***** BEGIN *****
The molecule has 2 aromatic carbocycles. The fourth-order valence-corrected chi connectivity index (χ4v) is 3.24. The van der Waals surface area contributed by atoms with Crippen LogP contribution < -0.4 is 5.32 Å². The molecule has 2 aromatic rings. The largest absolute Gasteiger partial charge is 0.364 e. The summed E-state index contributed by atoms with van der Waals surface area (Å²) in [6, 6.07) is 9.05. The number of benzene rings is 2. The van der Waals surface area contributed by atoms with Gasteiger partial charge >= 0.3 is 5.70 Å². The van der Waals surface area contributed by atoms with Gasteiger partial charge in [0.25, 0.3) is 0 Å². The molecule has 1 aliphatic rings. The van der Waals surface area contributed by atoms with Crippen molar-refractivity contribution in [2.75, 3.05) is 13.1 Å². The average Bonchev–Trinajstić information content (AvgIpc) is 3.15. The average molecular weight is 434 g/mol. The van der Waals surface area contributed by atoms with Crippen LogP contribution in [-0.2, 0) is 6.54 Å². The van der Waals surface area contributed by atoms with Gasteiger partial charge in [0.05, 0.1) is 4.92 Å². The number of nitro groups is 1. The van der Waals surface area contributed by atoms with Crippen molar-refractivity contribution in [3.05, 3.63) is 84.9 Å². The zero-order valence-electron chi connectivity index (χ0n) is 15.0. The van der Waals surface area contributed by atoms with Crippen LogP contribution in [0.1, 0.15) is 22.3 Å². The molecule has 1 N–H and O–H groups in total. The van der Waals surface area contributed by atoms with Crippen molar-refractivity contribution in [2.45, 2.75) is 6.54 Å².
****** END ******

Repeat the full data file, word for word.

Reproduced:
The molecule has 2 aromatic carbocycles. The fourth-order valence-corrected chi connectivity index (χ4v) is 3.24. The van der Waals surface area contributed by atoms with Crippen LogP contribution < -0.4 is 5.32 Å². The molecule has 2 aromatic rings. The largest absolute Gasteiger partial charge is 0.364 e. The summed E-state index contributed by atoms with van der Waals surface area (Å²) in [6, 6.07) is 9.05. The number of benzene rings is 2. The van der Waals surface area contributed by atoms with Gasteiger partial charge >= 0.3 is 5.70 Å². The van der Waals surface area contributed by atoms with Gasteiger partial charge in [0.25, 0.3) is 0 Å². The molecule has 1 aliphatic rings. The van der Waals surface area contributed by atoms with Crippen molar-refractivity contribution in [2.75, 3.05) is 13.1 Å². The average Bonchev–Trinajstić information content (AvgIpc) is 3.15. The average molecular weight is 434 g/mol. The van der Waals surface area contributed by atoms with Crippen LogP contribution in [-0.2, 0) is 6.54 Å². The van der Waals surface area contributed by atoms with Gasteiger partial charge in [0.05, 0.1) is 4.92 Å². The number of nitro groups is 1. The van der Waals surface area contributed by atoms with Crippen molar-refractivity contribution in [3.05, 3.63) is 84.9 Å². The zero-order valence-electron chi connectivity index (χ0n) is 15.0. The van der Waals surface area contributed by atoms with Crippen LogP contribution in [0.1, 0.15) is 22.3 Å². The molecule has 1 N–H and O–H groups in total. The van der Waals surface area contributed by atoms with Crippen molar-refractivity contribution in [2.45, 2.75) is 6.54 Å².